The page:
Research has suggested that changing minds is so challenging because exposing someone to a new perspective on an issue inevitably prompts a desire to justify their beliefs.

The difficulty of changing minds is attributed to the defensive mechanisms triggered when new information challenges a person’s core beliefs. Research led by Gregory Trevors, published in Discourse Processes,proposes that the backfire effect is less about factual contestation and more about the threat to the individual’s identity, which elicits negative emotions and hampers the processing of corrective information.

A particularly telling study concerning public health involved the misconception around the flu vaccine, believed by 43 percent of Americans to cause the flu, a notion debunked by science. Yet, attempts to correct this misconception, as documented by Nyhan and Reifler in Vaccine, failed to increase vaccination intentions and paradoxically made individuals less likely to vaccinate. This was attributed to individuals with “high concerns about vaccine side effects” recalling other anxieties to justify their initial stance upon encountering corrective information, a dynamic rooted in motivated reasoning.

Why is it that as false beliefs went down, so did intentions to vaccinate? The explanation suggested by the researchers is that the participants who had “deep concerns about vaccine side effects brought other concerns to mind in an attempt to maintain their prior attitude when presented with corrective information.” Motivated reasoning is a psychological principle that might explain this behaviour: we are often open to persuasion regarding information that fits our beliefs, while we are more critical or even outright reject information that contradicts our worldview.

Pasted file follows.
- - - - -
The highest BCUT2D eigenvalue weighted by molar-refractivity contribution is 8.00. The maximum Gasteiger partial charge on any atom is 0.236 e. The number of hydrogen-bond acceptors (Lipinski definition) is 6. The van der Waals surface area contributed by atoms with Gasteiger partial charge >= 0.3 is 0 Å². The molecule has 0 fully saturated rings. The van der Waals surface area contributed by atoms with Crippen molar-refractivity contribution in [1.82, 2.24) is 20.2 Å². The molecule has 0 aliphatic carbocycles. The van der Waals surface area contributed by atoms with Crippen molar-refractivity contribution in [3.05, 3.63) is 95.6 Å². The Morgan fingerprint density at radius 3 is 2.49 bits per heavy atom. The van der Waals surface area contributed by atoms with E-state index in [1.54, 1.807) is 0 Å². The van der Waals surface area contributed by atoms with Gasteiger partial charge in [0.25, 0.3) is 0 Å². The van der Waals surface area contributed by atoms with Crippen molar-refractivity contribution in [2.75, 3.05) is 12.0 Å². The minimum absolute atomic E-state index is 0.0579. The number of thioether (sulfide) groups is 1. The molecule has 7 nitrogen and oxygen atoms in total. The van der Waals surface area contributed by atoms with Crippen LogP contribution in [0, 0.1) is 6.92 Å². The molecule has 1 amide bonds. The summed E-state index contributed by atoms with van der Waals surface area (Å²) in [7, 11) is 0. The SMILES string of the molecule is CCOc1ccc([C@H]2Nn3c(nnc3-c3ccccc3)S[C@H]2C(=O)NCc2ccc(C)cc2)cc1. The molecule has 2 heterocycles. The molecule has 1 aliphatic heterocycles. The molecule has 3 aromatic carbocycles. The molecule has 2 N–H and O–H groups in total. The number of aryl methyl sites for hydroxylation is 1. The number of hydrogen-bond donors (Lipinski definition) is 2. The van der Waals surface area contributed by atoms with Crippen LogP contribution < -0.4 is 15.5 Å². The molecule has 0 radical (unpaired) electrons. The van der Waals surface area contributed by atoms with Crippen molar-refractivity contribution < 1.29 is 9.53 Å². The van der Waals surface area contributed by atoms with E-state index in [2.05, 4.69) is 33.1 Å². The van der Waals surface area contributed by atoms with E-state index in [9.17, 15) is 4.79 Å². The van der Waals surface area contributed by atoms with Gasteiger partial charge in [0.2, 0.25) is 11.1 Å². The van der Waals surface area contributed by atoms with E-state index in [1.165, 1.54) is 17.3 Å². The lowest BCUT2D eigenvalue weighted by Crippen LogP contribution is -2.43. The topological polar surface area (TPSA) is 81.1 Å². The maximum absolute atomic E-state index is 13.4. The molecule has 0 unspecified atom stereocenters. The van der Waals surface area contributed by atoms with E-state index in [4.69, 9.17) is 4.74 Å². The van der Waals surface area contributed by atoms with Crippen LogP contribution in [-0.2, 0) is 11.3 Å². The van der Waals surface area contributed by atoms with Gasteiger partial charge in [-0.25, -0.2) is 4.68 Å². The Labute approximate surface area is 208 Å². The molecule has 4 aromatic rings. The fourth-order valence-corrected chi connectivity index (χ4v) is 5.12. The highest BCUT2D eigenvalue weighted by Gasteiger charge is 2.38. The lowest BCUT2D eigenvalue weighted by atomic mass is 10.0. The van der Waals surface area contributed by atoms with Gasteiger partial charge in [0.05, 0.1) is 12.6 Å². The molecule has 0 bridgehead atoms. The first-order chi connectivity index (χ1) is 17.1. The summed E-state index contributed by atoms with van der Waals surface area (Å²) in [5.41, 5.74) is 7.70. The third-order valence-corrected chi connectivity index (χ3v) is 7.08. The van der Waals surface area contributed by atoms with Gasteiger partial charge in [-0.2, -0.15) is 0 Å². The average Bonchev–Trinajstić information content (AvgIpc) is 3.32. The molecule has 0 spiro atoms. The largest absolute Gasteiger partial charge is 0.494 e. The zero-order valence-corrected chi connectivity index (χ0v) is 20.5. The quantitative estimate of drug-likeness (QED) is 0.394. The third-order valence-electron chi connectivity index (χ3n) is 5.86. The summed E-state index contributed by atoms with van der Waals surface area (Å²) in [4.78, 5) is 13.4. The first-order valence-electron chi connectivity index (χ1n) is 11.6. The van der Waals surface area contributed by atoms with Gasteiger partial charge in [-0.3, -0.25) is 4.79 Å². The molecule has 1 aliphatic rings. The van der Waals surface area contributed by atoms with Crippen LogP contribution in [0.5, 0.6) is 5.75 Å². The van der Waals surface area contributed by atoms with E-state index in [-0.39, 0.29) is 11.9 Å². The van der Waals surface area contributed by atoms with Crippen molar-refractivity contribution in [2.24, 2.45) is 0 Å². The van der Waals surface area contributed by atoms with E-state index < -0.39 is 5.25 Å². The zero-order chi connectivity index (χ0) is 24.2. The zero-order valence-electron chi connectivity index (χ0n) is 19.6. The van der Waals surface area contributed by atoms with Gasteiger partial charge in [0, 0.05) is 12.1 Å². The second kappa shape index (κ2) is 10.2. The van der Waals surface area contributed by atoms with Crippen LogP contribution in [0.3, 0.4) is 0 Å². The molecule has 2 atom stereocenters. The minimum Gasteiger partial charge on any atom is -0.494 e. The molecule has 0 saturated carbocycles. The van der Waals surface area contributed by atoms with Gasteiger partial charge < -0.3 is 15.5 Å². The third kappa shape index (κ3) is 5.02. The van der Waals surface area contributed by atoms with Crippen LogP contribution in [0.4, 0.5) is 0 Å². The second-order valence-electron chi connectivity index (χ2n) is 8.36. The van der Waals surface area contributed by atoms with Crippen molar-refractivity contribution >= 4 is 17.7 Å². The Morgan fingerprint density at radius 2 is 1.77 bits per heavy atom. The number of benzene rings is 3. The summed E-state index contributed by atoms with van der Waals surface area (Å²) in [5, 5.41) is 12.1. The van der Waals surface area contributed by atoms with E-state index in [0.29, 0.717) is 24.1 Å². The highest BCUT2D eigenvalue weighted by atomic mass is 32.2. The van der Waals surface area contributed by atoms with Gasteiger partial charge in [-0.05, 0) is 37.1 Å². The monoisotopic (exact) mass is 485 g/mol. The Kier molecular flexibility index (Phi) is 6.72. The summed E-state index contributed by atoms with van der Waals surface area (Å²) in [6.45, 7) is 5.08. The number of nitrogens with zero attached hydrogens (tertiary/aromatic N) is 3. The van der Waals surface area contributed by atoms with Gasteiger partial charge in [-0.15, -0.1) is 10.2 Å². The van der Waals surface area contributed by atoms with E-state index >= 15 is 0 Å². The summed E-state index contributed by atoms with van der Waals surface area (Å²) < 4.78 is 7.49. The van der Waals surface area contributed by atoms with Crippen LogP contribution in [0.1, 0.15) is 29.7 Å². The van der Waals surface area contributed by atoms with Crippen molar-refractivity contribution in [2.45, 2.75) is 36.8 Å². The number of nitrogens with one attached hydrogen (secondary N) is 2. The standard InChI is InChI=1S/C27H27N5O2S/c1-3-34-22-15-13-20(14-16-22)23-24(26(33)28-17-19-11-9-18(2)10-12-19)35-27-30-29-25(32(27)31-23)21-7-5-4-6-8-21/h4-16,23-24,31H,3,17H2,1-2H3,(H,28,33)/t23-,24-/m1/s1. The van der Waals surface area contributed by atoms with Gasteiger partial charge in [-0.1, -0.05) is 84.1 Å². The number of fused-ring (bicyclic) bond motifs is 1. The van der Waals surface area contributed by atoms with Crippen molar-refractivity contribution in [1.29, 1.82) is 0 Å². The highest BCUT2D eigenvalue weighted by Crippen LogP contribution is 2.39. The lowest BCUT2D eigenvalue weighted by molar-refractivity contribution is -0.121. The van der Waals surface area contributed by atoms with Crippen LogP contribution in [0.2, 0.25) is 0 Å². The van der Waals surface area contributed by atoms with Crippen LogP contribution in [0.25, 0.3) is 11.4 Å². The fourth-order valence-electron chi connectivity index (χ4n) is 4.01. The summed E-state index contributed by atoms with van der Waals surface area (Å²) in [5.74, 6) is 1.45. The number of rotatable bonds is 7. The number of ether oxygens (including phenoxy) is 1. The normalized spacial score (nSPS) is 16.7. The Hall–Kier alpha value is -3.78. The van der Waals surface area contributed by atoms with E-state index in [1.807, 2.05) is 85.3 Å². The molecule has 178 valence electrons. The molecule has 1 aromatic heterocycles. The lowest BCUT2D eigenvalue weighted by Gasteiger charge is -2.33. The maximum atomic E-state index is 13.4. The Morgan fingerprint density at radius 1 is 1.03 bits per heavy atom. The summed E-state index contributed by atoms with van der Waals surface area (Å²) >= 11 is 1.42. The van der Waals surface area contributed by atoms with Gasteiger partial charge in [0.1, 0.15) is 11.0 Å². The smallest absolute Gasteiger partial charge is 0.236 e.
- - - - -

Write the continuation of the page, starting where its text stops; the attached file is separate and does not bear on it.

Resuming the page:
This is not the first time vaccine safety information has been found to backfire. Last year, the same team of researchers conducted a randomized controlled trial comparing messages from the CDC aiming to promote the measles, mumps and rubella (MMR) vaccine. The researchers found that debunking myths about MMR and autism had a similarly counterproductive result — reducing some false beliefs but also ironically reducing intentions to vaccinate.